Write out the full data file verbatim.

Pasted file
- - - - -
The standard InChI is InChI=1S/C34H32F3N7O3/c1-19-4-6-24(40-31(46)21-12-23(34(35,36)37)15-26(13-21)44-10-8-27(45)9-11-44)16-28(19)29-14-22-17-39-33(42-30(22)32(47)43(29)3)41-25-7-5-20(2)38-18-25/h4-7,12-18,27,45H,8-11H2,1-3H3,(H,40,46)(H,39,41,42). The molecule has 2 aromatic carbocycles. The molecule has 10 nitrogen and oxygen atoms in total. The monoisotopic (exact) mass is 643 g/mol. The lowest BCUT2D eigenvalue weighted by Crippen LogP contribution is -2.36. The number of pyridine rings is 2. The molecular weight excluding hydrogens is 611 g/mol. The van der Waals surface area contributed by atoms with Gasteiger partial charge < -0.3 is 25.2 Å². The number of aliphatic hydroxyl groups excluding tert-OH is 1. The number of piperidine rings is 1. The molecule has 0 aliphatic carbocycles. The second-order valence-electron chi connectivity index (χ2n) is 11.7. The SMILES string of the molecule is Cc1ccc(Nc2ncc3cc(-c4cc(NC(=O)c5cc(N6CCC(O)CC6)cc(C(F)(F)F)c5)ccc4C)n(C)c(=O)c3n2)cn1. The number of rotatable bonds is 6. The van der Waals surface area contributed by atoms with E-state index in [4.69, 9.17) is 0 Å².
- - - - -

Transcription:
The standard InChI is InChI=1S/C34H32F3N7O3/c1-19-4-6-24(40-31(46)21-12-23(34(35,36)37)15-26(13-21)44-10-8-27(45)9-11-44)16-28(19)29-14-22-17-39-33(42-30(22)32(47)43(29)3)41-25-7-5-20(2)38-18-25/h4-7,12-18,27,45H,8-11H2,1-3H3,(H,40,46)(H,39,41,42). The molecule has 2 aromatic carbocycles. The molecule has 10 nitrogen and oxygen atoms in total. The monoisotopic (exact) mass is 643 g/mol. The lowest BCUT2D eigenvalue weighted by Crippen LogP contribution is -2.36. The number of pyridine rings is 2. The molecular weight excluding hydrogens is 611 g/mol. The van der Waals surface area contributed by atoms with Gasteiger partial charge < -0.3 is 25.2 Å². The number of aliphatic hydroxyl groups excluding tert-OH is 1. The number of piperidine rings is 1. The molecule has 0 aliphatic carbocycles. The second-order valence-electron chi connectivity index (χ2n) is 11.7. The SMILES string of the molecule is Cc1ccc(Nc2ncc3cc(-c4cc(NC(=O)c5cc(N6CCC(O)CC6)cc(C(F)(F)F)c5)ccc4C)n(C)c(=O)c3n2)cn1. The number of rotatable bonds is 6. The van der Waals surface area contributed by atoms with E-state index in [4.69, 9.17) is 0 Å².